We need more places, says disabled teen’s mum

Bernie Scullion with her son Christopher
Bernie Scullion with her son Christopher

THE mother of a disabled Gilford teen has welcomed the news that the construction of Banbridge Health Village is to get underway soon - but she has again urged that more funding is set aside for further dedicated daycare places.

When the village opens in 2014 it will feature 46 places for those with learning disabilities and 20 for those with learning disabilties. Those who currently attend Banbridge Social Education Centre, which is currently operating out of the vacated Ballydown Primary School, will move into the village when it is complete.

But the Trust confirmed that there are no plans to increase the number of daycare places, despite the fact demand increases every year.

Bernie Scullion, mother of 16-year-old Christopher who suffers from cerebral palsy, bouts of epilepsy and visual problems, renewed her call for more investment to be made into funding daycare places for those with such complex needs as her son.

The full-time carer, who suffers from her own health problems, said she fears for Christopher’s future as he nears the age of 18, at which point he will require an adult daycare place.

“All that’s being done is moving the places that are already in the area into a shiny new building,” Bernie told the Leader. “I think it’s great that the funding has come through for the Health Village but, as I’ve said before, we need to create more places to meet demand.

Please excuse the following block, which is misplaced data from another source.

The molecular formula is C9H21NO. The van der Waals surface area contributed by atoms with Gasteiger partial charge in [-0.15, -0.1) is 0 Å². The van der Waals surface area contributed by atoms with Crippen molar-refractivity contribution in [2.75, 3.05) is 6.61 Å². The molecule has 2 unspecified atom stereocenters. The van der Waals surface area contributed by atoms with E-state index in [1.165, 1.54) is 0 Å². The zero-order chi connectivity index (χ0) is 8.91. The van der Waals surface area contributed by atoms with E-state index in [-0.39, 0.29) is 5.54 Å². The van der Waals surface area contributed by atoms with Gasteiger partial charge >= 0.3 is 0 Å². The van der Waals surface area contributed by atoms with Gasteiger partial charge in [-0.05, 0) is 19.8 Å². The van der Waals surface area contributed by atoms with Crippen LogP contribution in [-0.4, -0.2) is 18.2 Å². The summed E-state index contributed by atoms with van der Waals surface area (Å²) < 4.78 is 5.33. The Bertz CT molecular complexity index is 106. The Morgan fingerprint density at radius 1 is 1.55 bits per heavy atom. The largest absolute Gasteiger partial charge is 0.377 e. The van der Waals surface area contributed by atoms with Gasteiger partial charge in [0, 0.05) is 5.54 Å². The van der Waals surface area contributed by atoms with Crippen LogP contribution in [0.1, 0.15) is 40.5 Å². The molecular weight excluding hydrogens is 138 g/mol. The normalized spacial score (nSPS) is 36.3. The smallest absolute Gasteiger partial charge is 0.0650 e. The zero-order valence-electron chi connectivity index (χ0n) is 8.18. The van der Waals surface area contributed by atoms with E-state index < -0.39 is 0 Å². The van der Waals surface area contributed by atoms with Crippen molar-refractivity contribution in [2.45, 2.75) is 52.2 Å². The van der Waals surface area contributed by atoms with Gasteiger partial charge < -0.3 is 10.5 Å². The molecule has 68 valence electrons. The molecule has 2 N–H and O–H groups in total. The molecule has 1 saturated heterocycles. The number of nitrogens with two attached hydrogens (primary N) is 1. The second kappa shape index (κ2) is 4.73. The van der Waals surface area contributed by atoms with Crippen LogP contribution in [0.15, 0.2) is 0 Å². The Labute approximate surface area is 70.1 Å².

“People will see this building and think it’s great and there are so many more places, but there aren’t. The reality is that there are parents whose children are leaving school but a lot of those children are not getting placed in centres which meet their needs.”

Christopher is currently a pupil at Donard School but will leave there in the next few years. He also receives daycare services from Bannvale Social Education Centre.

A spokeswoman for the Southern Trust said, “The Southern Trust will continue to work with service users and carers to assess the day care requirements of each individual based on their personal needs. The Trust continues to develop day time opportunities for adults with a disability which afford people opportunities to access community facilities and programmes that are not dependent on attending a day centre.

While the development of new day centres is very welcome the overall number of places available has not increased and demand for places in day services increases year on year.”